This is the second and only surviving version of the third part. The first, better version was gobbled up with great relish by my computer due to an error on my part.
Anyway, in Part 2 of this blog, I explained that Krishna taught Karma-Yoga as the self-transcending way for busy people like Prince Arjuna. We were left with the question: What is appropriate action? I will try to answer it here.
The qualifying adjective “appropriate” is my English paraphrase of the Sanskrit term kārya, which means literally “to be done.” This term is frequently found in association of niyata, which is normally rendered as “allotted” or “necessary,” implying that everyone has obligatory work to do depending on his or her place or role in society. Arjuna had to fight because he was a warrior. Even given India’s hierarchical society, this is only conditionally true. In the Bhagavad-Gītā (18.63), Krishna said to his disciple: “Reflecting on this completely, then do as you wish.”
This is a resounding affirmation of personal free will, which Krishna made despite his earlier (18.61) insistence that he, Krishna as the Divine is “whirling all [these] beings by [His] creative-power (māyā), [as if they were] mounted on a machine.” This statement suggests that beings are involuntarily made to act in certain ways. This is also suggested by some of Krishna’s other remarks. How does this tally with the idea of free will?
Everything in the cosmos (prakriti) happens of its own accord, because everything is driven by karma. Subjectively, however, we appear to be able to choose between one thing and another. This “illusion” is important, because it allows us to grow morally and spiritually. In other words, for us as unenlightened beings, free will is very real. For Krishna, as the Divine (or, as an enlightened being), past and future are eternally present and everything has already happened—a mind-boggling and inexplicable paradox. Thus, Krishna knew in advance that the brave warriors of the Bharata war, with few exceptions, would be slain and that the Pāndavas would be victorious. He therefore had no qualms about recommending to Arjuna that he should fight.
A baker is trained to be a good baker, but he is free to refuse to get up early in the morning to bake. If a baker were to decide to behave like a tailor instead, he would not violate any inviolable law. He would, however, undermine his livelihood. Also, in Hindu India’s traditionalist society, he would break certain caste rules. If taxi drivers wanted to be lawyers, lawyers wanted to be physicians, and physicians wanted to be religious leaders, it is easy to see how a highly stratified society as Hindu India would end up in a state of confusion. But, according to Krishna, everyone is free to choose.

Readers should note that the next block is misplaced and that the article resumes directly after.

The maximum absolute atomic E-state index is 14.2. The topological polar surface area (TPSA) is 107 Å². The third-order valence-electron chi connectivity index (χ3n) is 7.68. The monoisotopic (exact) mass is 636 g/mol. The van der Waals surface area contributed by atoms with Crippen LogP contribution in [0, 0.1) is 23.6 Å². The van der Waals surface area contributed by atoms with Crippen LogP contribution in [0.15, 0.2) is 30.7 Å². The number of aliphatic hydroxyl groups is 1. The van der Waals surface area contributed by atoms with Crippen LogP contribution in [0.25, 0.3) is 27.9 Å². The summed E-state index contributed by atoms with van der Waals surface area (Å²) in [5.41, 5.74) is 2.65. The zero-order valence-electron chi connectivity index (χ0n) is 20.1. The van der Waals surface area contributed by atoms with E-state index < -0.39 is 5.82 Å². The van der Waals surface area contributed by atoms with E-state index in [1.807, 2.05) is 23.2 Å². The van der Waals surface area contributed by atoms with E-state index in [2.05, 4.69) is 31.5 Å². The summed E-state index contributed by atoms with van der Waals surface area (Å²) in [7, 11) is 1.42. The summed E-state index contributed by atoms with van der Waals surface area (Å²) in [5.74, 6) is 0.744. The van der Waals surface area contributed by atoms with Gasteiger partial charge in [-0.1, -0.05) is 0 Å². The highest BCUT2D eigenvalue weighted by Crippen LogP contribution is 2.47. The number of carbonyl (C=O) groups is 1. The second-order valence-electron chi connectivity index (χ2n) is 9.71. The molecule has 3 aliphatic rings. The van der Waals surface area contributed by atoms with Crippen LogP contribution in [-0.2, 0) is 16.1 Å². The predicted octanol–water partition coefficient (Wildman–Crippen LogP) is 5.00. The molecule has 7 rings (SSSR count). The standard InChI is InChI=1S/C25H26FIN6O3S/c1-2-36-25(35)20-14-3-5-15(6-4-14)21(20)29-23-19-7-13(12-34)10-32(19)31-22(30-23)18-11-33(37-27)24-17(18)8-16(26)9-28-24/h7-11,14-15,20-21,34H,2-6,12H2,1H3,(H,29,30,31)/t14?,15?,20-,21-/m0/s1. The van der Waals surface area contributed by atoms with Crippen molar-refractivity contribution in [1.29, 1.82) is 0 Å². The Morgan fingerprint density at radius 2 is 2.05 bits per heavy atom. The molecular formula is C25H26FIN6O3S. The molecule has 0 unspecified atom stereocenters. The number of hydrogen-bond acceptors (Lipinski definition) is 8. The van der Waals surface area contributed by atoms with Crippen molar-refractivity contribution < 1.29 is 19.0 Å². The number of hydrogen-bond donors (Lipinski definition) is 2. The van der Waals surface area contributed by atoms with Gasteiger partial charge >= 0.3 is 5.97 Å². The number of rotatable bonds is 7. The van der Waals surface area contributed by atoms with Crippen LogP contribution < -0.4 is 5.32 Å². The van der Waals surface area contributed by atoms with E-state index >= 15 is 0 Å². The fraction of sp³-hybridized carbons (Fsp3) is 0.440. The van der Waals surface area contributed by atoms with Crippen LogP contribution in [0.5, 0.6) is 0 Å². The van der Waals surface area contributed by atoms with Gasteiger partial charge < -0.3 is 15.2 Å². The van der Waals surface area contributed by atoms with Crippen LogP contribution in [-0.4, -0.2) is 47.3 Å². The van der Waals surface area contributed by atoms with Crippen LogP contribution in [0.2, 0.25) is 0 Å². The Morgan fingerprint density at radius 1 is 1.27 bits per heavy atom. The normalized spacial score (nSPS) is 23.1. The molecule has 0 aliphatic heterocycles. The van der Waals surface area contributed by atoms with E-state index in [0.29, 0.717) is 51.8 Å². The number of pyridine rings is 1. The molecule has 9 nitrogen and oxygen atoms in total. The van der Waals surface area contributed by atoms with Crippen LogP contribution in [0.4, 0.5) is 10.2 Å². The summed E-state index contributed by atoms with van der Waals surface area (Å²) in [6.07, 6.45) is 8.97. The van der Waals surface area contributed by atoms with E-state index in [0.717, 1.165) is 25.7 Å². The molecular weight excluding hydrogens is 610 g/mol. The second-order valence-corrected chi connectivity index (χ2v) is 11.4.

There is such a thing as one’s inner nature (svabhāva), which makes some people excellent sportsmen, others fine merchants, and yet others brilliant intellectuals. We ought to inspect ourselves carefully before we choose one professional path over another. This applies not only to our professional life but to all life situations, as they unfold in front of us. If we are wise, we will choose appropriately.
Hence Krishna (18.47) states: “Better is [one’s] own-law imperfectly [carried out] than another’s law well-performed.” The editors of the Bhagavad-Gītā deemed this utterance important enough to repeat it verbatim at 3.35.
Krishna’s teaching, then, champions neither mere fatalism nor pure free will. Everything depends on one’s viewpoint, which, in turn, depends on one’s state of being and consciousness. We encounter a similar paradoxical situation when contemplating quantum theory: An electron can present itself either as a particle or as a wave depending on one’s experimental apparatus (that is, the condition of the observer). This finding makes no sense in rational terms, but it is an undeniable experiential fact, which has been verified in thousands of experiments.